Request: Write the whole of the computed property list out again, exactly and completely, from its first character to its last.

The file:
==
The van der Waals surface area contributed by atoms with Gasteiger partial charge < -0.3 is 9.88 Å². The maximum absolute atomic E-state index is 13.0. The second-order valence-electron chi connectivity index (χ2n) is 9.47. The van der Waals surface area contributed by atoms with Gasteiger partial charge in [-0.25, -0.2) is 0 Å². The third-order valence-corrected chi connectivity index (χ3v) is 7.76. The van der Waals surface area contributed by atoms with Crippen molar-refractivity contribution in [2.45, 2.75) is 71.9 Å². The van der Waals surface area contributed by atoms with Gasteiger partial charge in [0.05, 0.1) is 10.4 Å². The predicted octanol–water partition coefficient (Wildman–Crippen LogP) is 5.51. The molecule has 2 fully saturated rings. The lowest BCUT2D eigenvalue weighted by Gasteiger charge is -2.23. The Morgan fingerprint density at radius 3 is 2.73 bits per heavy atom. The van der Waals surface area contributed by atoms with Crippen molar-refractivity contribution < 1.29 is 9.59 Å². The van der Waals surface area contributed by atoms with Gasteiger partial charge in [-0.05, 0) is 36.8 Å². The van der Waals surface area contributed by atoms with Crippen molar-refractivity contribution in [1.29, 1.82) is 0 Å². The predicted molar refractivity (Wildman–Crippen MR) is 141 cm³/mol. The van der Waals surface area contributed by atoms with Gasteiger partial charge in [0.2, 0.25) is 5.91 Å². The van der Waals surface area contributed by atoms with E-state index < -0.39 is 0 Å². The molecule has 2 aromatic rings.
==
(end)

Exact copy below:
The van der Waals surface area contributed by atoms with Gasteiger partial charge < -0.3 is 9.88 Å². The maximum absolute atomic E-state index is 13.0. The second-order valence-electron chi connectivity index (χ2n) is 9.47. The van der Waals surface area contributed by atoms with Gasteiger partial charge in [-0.25, -0.2) is 0 Å². The third-order valence-corrected chi connectivity index (χ3v) is 7.76. The van der Waals surface area contributed by atoms with Crippen molar-refractivity contribution in [2.45, 2.75) is 71.9 Å². The van der Waals surface area contributed by atoms with Gasteiger partial charge in [0.05, 0.1) is 10.4 Å². The predicted octanol–water partition coefficient (Wildman–Crippen LogP) is 5.51. The molecule has 2 fully saturated rings. The lowest BCUT2D eigenvalue weighted by Gasteiger charge is -2.23. The Morgan fingerprint density at radius 3 is 2.73 bits per heavy atom. The van der Waals surface area contributed by atoms with Crippen molar-refractivity contribution < 1.29 is 9.59 Å². The van der Waals surface area contributed by atoms with Gasteiger partial charge in [-0.05, 0) is 36.8 Å². The van der Waals surface area contributed by atoms with Crippen molar-refractivity contribution in [1.29, 1.82) is 0 Å². The predicted molar refractivity (Wildman–Crippen MR) is 141 cm³/mol. The van der Waals surface area contributed by atoms with Gasteiger partial charge in [0.2, 0.25) is 5.91 Å². The van der Waals surface area contributed by atoms with E-state index < -0.39 is 0 Å². The molecule has 2 aromatic rings.